What the editor will be looking for

Jenny Ward AngyalTanka means small song, so it is both brief and lyrical.

Tanka are typically composed of five unrhymed lines of uneven lengths; the traditional pattern of short/long/short/long/long lines is ideal but not essential.

Brevity usually requires fewer than 31 syllables. While syllable count is relatively unimportant, each syllable should ‘count’ toward creating a sharply focused poem without padding or wordiness.

Each line is ideally comprised of a single, coherent poetic phrase. Enjambment is used rarely and then only to create a carefully considered effect. 

Diction should be simple, not flowery. The language should flow smoothly, with musical cadence and attention to the sounds of words.

Tanka typically juxtapose two parts with a grammatical break between them. Sentence tanka and those with more than two parts are less common but can work well on occasion.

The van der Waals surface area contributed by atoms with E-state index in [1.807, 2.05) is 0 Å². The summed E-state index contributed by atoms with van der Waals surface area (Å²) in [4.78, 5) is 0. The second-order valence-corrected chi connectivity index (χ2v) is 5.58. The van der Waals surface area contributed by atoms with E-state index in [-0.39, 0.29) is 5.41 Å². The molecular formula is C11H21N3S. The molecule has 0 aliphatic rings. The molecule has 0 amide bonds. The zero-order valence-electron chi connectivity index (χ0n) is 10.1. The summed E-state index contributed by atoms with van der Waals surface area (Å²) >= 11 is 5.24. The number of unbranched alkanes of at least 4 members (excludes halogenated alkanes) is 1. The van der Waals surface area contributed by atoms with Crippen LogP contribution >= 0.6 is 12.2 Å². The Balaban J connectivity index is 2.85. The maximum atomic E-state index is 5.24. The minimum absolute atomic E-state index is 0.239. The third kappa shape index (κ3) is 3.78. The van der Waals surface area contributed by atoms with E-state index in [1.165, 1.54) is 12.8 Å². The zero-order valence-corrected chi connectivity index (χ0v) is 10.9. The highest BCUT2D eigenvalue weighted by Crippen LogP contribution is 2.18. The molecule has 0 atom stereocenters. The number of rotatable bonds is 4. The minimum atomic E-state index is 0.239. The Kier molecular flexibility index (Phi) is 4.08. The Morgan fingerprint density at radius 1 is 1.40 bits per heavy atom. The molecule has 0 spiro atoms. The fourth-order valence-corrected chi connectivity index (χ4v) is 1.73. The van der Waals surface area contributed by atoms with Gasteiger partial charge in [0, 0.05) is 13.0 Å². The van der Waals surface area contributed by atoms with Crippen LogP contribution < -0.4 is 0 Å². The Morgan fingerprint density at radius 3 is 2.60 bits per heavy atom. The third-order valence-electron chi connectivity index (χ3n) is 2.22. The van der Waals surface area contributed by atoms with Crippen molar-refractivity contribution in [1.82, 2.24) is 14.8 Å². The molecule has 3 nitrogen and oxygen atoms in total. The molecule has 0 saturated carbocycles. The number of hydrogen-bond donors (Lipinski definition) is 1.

The most effective tanka save the best for last, with the fifth line being the most powerful in terms of sound and sense.  

Tanka derives its power from the interplay of concrete, sensory images. Ideally the poem goes beyond description, exploring the relationship between the poet’s inner and outer landscapes and offering multiple layers of meaning, both literal and metaphorical.

By employing such Japanese aesthetic qualities as wabi-sabi, yūgen, aware, and makoto,

tanka evoke emotion without sentimentality and without telling the reader what to feel or think.  Tanka are open and thought-provoking, leaving ample ‘dreaming room’ for the reader, but they are not vague or obscure. 

For more thoughts on tanka poetics, see ‘What Is Tanka?’ on the website of the Tanka Society of America.

Please submit up to 10 tanka in the body of an email to the editor (with "UtB Submission - Tanka" for the email subject.
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